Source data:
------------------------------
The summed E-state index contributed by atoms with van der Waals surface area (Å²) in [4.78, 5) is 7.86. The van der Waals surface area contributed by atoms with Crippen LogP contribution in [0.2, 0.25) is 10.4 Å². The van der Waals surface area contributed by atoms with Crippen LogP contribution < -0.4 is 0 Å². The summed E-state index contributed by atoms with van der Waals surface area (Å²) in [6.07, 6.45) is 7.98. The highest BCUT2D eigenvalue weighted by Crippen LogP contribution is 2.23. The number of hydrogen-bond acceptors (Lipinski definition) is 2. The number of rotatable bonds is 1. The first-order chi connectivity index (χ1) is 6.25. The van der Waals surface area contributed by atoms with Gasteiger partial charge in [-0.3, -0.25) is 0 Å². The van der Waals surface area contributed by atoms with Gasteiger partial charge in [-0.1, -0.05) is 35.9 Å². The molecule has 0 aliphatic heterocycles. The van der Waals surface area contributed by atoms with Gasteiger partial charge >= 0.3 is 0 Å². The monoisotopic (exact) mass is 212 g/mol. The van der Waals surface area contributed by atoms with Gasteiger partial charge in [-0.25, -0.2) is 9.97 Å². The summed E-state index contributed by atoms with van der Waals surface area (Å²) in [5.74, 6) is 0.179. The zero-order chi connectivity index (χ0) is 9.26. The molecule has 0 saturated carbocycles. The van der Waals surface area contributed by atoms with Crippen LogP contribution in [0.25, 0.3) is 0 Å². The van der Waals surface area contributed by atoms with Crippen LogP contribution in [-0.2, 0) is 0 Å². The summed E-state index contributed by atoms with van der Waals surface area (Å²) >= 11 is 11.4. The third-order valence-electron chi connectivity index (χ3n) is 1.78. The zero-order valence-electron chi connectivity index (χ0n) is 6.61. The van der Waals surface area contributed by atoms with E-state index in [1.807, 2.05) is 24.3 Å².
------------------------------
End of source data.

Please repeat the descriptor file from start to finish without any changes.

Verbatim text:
The summed E-state index contributed by atoms with van der Waals surface area (Å²) in [4.78, 5) is 7.86. The van der Waals surface area contributed by atoms with Crippen LogP contribution in [0.2, 0.25) is 10.4 Å². The van der Waals surface area contributed by atoms with Crippen LogP contribution < -0.4 is 0 Å². The summed E-state index contributed by atoms with van der Waals surface area (Å²) in [6.07, 6.45) is 7.98. The highest BCUT2D eigenvalue weighted by Crippen LogP contribution is 2.23. The number of hydrogen-bond acceptors (Lipinski definition) is 2. The number of rotatable bonds is 1. The first-order chi connectivity index (χ1) is 6.25. The van der Waals surface area contributed by atoms with Gasteiger partial charge in [-0.3, -0.25) is 0 Å². The van der Waals surface area contributed by atoms with Gasteiger partial charge in [-0.1, -0.05) is 35.9 Å². The molecule has 0 aliphatic heterocycles. The van der Waals surface area contributed by atoms with Gasteiger partial charge >= 0.3 is 0 Å². The monoisotopic (exact) mass is 212 g/mol. The van der Waals surface area contributed by atoms with Gasteiger partial charge in [-0.25, -0.2) is 9.97 Å². The summed E-state index contributed by atoms with van der Waals surface area (Å²) in [5.74, 6) is 0.179. The zero-order chi connectivity index (χ0) is 9.26. The molecule has 0 saturated carbocycles. The van der Waals surface area contributed by atoms with Crippen LogP contribution in [0.25, 0.3) is 0 Å². The van der Waals surface area contributed by atoms with Crippen LogP contribution in [-0.2, 0) is 0 Å². The summed E-state index contributed by atoms with van der Waals surface area (Å²) >= 11 is 11.4. The third-order valence-electron chi connectivity index (χ3n) is 1.78. The zero-order valence-electron chi connectivity index (χ0n) is 6.61. The van der Waals surface area contributed by atoms with E-state index in [1.807, 2.05) is 24.3 Å².